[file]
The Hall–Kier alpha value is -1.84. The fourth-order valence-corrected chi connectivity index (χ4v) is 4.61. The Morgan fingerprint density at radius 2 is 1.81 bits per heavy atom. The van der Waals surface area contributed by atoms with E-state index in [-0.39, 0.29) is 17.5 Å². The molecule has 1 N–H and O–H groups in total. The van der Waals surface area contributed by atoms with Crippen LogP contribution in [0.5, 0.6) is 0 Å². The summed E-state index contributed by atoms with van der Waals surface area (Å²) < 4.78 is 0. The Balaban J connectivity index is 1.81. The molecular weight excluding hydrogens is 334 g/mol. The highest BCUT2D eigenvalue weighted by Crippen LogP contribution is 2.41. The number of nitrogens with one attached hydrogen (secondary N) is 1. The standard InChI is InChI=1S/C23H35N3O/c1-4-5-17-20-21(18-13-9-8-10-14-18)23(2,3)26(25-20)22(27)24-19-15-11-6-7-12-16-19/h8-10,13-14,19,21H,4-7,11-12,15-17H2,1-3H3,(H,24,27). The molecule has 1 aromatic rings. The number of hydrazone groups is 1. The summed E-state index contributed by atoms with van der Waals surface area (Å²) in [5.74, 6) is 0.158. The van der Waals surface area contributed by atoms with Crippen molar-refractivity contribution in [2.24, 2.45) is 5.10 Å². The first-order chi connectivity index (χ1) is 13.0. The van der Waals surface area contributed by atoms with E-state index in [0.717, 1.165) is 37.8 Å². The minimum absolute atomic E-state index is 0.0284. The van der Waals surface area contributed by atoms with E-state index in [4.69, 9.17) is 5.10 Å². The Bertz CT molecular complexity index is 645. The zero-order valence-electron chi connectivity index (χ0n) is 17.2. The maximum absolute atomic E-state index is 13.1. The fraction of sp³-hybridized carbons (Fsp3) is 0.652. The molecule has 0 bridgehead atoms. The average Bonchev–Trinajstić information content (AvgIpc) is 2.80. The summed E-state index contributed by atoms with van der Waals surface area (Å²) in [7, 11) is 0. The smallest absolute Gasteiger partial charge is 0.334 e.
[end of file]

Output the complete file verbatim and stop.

The Hall–Kier alpha value is -1.84. The fourth-order valence-corrected chi connectivity index (χ4v) is 4.61. The Morgan fingerprint density at radius 2 is 1.81 bits per heavy atom. The van der Waals surface area contributed by atoms with E-state index in [-0.39, 0.29) is 17.5 Å². The molecule has 1 N–H and O–H groups in total. The van der Waals surface area contributed by atoms with Crippen LogP contribution in [0.5, 0.6) is 0 Å². The summed E-state index contributed by atoms with van der Waals surface area (Å²) < 4.78 is 0. The Balaban J connectivity index is 1.81. The molecular weight excluding hydrogens is 334 g/mol. The highest BCUT2D eigenvalue weighted by Crippen LogP contribution is 2.41. The number of nitrogens with one attached hydrogen (secondary N) is 1. The standard InChI is InChI=1S/C23H35N3O/c1-4-5-17-20-21(18-13-9-8-10-14-18)23(2,3)26(25-20)22(27)24-19-15-11-6-7-12-16-19/h8-10,13-14,19,21H,4-7,11-12,15-17H2,1-3H3,(H,24,27). The molecule has 1 aromatic rings. The number of hydrazone groups is 1. The summed E-state index contributed by atoms with van der Waals surface area (Å²) in [5.74, 6) is 0.158. The van der Waals surface area contributed by atoms with Crippen molar-refractivity contribution in [2.24, 2.45) is 5.10 Å². The first-order chi connectivity index (χ1) is 13.0. The van der Waals surface area contributed by atoms with E-state index in [0.717, 1.165) is 37.8 Å². The minimum absolute atomic E-state index is 0.0284. The van der Waals surface area contributed by atoms with E-state index in [4.69, 9.17) is 5.10 Å². The Bertz CT molecular complexity index is 645. The zero-order valence-electron chi connectivity index (χ0n) is 17.2. The maximum absolute atomic E-state index is 13.1. The fraction of sp³-hybridized carbons (Fsp3) is 0.652. The molecule has 0 bridgehead atoms. The average Bonchev–Trinajstić information content (AvgIpc) is 2.80. The summed E-state index contributed by atoms with van der Waals surface area (Å²) in [7, 11) is 0. The smallest absolute Gasteiger partial charge is 0.334 e.